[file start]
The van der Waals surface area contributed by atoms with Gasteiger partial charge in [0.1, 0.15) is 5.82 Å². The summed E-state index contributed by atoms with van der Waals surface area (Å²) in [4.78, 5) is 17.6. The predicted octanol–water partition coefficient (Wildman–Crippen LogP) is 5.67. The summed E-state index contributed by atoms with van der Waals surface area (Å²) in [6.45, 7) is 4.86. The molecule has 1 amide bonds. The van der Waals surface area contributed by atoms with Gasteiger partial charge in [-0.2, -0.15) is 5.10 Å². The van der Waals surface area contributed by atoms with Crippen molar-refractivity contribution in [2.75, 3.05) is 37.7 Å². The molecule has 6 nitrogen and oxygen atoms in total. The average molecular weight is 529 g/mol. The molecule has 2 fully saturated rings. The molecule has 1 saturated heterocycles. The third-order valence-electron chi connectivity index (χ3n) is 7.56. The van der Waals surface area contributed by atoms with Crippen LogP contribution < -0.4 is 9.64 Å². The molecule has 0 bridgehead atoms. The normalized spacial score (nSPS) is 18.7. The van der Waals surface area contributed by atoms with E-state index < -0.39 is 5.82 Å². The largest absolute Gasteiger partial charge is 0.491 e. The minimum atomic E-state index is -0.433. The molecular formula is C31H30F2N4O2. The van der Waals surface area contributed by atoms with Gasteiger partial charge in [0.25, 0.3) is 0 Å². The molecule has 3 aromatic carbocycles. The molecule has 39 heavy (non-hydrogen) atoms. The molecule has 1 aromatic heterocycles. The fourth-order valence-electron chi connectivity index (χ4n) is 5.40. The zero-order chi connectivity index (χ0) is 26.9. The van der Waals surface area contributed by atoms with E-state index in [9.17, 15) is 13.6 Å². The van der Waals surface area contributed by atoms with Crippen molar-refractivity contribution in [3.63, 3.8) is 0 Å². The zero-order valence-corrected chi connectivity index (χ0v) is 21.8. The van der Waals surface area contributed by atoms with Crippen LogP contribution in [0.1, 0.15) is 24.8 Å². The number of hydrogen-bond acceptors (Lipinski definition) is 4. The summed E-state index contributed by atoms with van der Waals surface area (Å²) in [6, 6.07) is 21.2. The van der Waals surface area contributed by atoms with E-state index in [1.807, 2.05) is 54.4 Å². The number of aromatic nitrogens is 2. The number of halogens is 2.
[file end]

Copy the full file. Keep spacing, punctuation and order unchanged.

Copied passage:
The van der Waals surface area contributed by atoms with Gasteiger partial charge in [0.1, 0.15) is 5.82 Å². The summed E-state index contributed by atoms with van der Waals surface area (Å²) in [4.78, 5) is 17.6. The predicted octanol–water partition coefficient (Wildman–Crippen LogP) is 5.67. The summed E-state index contributed by atoms with van der Waals surface area (Å²) in [6.45, 7) is 4.86. The molecule has 1 amide bonds. The van der Waals surface area contributed by atoms with Gasteiger partial charge in [-0.2, -0.15) is 5.10 Å². The van der Waals surface area contributed by atoms with Crippen molar-refractivity contribution in [2.75, 3.05) is 37.7 Å². The molecule has 6 nitrogen and oxygen atoms in total. The average molecular weight is 529 g/mol. The molecule has 2 fully saturated rings. The molecule has 1 saturated heterocycles. The third-order valence-electron chi connectivity index (χ3n) is 7.56. The van der Waals surface area contributed by atoms with Crippen LogP contribution < -0.4 is 9.64 Å². The molecule has 0 bridgehead atoms. The normalized spacial score (nSPS) is 18.7. The van der Waals surface area contributed by atoms with E-state index < -0.39 is 5.82 Å². The largest absolute Gasteiger partial charge is 0.491 e. The minimum atomic E-state index is -0.433. The molecular formula is C31H30F2N4O2. The van der Waals surface area contributed by atoms with Gasteiger partial charge in [0.25, 0.3) is 0 Å². The molecule has 3 aromatic carbocycles. The molecule has 39 heavy (non-hydrogen) atoms. The molecule has 1 aromatic heterocycles. The fourth-order valence-electron chi connectivity index (χ4n) is 5.40. The zero-order chi connectivity index (χ0) is 26.9. The van der Waals surface area contributed by atoms with E-state index in [9.17, 15) is 13.6 Å². The van der Waals surface area contributed by atoms with Crippen molar-refractivity contribution in [3.63, 3.8) is 0 Å². The zero-order valence-corrected chi connectivity index (χ0v) is 21.8. The van der Waals surface area contributed by atoms with Crippen LogP contribution in [0.1, 0.15) is 24.8 Å². The number of hydrogen-bond acceptors (Lipinski definition) is 4. The summed E-state index contributed by atoms with van der Waals surface area (Å²) in [6, 6.07) is 21.2. The van der Waals surface area contributed by atoms with E-state index in [1.807, 2.05) is 54.4 Å². The number of aromatic nitrogens is 2. The number of halogens is 2.